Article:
Sunday, May 29, 2005

Subsidized cypress mulching

While the Corps of Engineers has tried to limit cypress logging when such activities fell within their oversight, the law is not clear about the imperative of preserving cypress forests, according to a Sierra magazine article.

This fact was underscored when the Corps granted a permit to a landowner to clear 7000 acres of cypress. Concerned citizens responded by taking ownership of the campaign to save cypress, convincing towns and parishes to ban the use of cypress, and working with gardeners to offer equally effective alternatives, like pine. The next plan of attack is to get the big retail boxes to stop selling cypress mulch. Home Depot is at the top of the list. But Lowes and Wal-Mart should be approached too.

The Honey Island Group of the Sierra Club's Delta Chapter has a number of useful tips on how individual citizens can act to save cypress from being mulched, including a powerpoint presentation.

A number of municipalities and parishes on the north shore of Lake Pontchartrain have banned the use of cypress mulch on the properties they manage, including Hammond, Mandeville, Covington, Ponchatoula, Slidell (informal), St. Tammany and Livingston parishes.

For those interested in lobbying the mulch companies directly here's the handy Southern Cypress Manufacturers Association directory of companies that deal in cypress.

As if the struggle against cypress logging weren't hard enough, it seems that citizens have to fight even how their tax dollars are spent. In the C.B. Forgotston mailbag, I found this letter authored by Doug Brandon on the use of Louisiana tax dollars to build a cypress mulching plant in Tensas parish for Corbitt Manufacturing. It appears that the Louisiana Department of Economic Development gave a grant of $500,000 to encourage cypress destruction for mulch:

June 13, 2002


Last week was the start of a big setback for Louisiana's wetlands and coastal zone. Don Huthchsinson personally pushed through a $500,000 grant to Corbitt Manufacturing, a cypress mulch manufacturing who is running out of raw materials in Florida. Now he wants to come to LA and profit from cutting the cypress that is just now getting back from the old clear cut days that so damaged our wetlands in the early part of the last century.

The concerns over the destruction of cypress swamps from logging operations is well documented FL. We should be doing everything in our power to guard against over harvesting our cypress trees up to the point where we might consider a ban harvesting of cypress (at least for it to be grinded up into mulch) until the results of some ongoing studies on regeneration and other issues are finished. Instead Don Hutchinson and DED is using taxpayer money to give them money to help destroy a vital resource in our wetlands. Al this while spouting off about how he is bringing high tech industries to the state. Give me a break.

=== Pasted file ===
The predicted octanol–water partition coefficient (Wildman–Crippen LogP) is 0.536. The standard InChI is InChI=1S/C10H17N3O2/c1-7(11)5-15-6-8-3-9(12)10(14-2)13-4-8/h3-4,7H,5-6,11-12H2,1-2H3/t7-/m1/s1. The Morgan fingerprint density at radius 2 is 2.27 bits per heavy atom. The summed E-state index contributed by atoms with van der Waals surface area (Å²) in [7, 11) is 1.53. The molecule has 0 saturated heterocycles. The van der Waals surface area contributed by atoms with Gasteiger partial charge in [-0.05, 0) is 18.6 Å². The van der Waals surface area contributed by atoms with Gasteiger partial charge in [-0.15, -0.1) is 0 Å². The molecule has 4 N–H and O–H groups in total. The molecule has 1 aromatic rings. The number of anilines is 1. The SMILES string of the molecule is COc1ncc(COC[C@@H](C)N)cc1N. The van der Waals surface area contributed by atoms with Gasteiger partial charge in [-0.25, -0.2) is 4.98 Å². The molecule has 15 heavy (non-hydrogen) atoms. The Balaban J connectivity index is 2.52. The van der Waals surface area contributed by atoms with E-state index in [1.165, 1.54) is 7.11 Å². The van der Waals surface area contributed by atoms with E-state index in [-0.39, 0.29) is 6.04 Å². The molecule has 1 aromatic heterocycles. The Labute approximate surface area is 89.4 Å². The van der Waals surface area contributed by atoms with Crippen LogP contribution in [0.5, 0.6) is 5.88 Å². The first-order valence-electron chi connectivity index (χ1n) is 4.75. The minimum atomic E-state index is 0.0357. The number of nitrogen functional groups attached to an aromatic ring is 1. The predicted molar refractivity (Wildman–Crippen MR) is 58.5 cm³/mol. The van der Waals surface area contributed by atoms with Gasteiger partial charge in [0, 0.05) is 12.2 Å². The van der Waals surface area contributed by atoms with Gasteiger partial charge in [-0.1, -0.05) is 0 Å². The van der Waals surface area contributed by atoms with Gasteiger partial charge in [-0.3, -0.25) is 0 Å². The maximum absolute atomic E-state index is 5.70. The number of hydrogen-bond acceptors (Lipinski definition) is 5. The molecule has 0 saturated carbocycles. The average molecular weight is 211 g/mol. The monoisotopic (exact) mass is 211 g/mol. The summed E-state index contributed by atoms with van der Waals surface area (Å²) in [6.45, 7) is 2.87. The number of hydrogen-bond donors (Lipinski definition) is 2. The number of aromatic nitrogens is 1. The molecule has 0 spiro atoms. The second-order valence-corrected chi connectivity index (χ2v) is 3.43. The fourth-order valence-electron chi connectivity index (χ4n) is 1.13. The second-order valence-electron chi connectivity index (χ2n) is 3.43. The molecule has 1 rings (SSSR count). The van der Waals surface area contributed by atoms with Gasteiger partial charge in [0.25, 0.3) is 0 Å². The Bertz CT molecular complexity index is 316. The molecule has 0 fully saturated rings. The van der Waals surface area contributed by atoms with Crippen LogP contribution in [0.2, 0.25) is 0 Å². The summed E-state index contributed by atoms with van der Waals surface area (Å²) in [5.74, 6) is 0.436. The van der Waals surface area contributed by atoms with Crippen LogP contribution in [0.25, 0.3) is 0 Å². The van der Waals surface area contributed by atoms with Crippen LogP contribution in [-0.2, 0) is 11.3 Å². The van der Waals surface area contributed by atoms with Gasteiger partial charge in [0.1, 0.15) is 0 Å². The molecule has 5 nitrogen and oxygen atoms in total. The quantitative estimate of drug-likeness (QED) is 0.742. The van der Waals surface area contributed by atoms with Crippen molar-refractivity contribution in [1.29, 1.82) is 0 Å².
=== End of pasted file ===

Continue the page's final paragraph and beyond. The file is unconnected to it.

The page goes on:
The way I'm told, the grant was pushed through and funded by a slush fund that DED brass and the Governor controls. Staff members had strongly cautioned Hutchinson about adverse environmental affects and strongly urged him to stop the project. Hutchinson intimidated them into changing their analysis before the matter went for approval. All records of opposition were ordered destroyed. Senator Don Hines showed up at the review committee to lend his support. Makes you wonder if there’s a financial interest for him too.

The plant will be in Krotz Springs, so the Atchafalaya Basin can expect to be hit hard. I hope somehow, somebody can still stop this project. It's an outrage that taxpayer money is being used for this. Shame on Don Hutchinson and Senator Hines. It's time for both to go.

Finally, it's not too late to kill the Vitter provision to rollback the authority of the Corps of Engineers to control cypress logging. But more needs to be done to guarantee that cypress is protected. Louisiana needs a moratorium on cypress logging.

As I've stated rhetorically elsewhere on this blog, can anyone imagine Louisiana without a cypress swamp? It's time to do something to protect what remains.


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